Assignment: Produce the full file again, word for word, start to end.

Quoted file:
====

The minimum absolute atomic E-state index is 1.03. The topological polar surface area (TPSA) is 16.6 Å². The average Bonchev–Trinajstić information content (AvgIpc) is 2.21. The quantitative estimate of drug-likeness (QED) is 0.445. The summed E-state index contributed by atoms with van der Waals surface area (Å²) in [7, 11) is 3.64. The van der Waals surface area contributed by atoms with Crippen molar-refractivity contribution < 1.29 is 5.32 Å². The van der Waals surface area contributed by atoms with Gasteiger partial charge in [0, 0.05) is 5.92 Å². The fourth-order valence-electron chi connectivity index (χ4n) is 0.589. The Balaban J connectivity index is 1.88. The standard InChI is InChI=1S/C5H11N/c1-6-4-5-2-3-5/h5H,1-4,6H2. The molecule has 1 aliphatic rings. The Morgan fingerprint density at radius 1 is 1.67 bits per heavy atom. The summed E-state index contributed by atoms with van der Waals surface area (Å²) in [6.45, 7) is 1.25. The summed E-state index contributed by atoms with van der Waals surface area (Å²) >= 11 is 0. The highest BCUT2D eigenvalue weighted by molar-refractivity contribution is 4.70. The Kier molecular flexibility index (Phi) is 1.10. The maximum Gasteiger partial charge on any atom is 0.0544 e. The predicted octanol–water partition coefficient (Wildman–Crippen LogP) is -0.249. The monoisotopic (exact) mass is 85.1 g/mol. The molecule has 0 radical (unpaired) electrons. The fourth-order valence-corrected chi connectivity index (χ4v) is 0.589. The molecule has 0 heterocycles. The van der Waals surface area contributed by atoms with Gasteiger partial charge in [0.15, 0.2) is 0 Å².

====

The minimum absolute atomic E-state index is 1.03. The topological polar surface area (TPSA) is 16.6 Å². The average Bonchev–Trinajstić information content (AvgIpc) is 2.21. The quantitative estimate of drug-likeness (QED) is 0.445. The summed E-state index contributed by atoms with van der Waals surface area (Å²) in [7, 11) is 3.64. The van der Waals surface area contributed by atoms with Crippen molar-refractivity contribution < 1.29 is 5.32 Å². The van der Waals surface area contributed by atoms with Gasteiger partial charge in [0, 0.05) is 5.92 Å². The fourth-order valence-electron chi connectivity index (χ4n) is 0.589. The Balaban J connectivity index is 1.88. The standard InChI is InChI=1S/C5H11N/c1-6-4-5-2-3-5/h5H,1-4,6H2. The molecule has 1 aliphatic rings. The Morgan fingerprint density at radius 1 is 1.67 bits per heavy atom. The summed E-state index contributed by atoms with van der Waals surface area (Å²) in [6.45, 7) is 1.25. The summed E-state index contributed by atoms with van der Waals surface area (Å²) >= 11 is 0. The highest BCUT2D eigenvalue weighted by molar-refractivity contribution is 4.70. The Kier molecular flexibility index (Phi) is 1.10. The maximum Gasteiger partial charge on any atom is 0.0544 e. The predicted octanol–water partition coefficient (Wildman–Crippen LogP) is -0.249. The monoisotopic (exact) mass is 85.1 g/mol. The molecule has 0 radical (unpaired) electrons. The fourth-order valence-corrected chi connectivity index (χ4v) is 0.589. The molecule has 0 heterocycles. The van der Waals surface area contributed by atoms with Gasteiger partial charge in [0.15, 0.2) is 0 Å².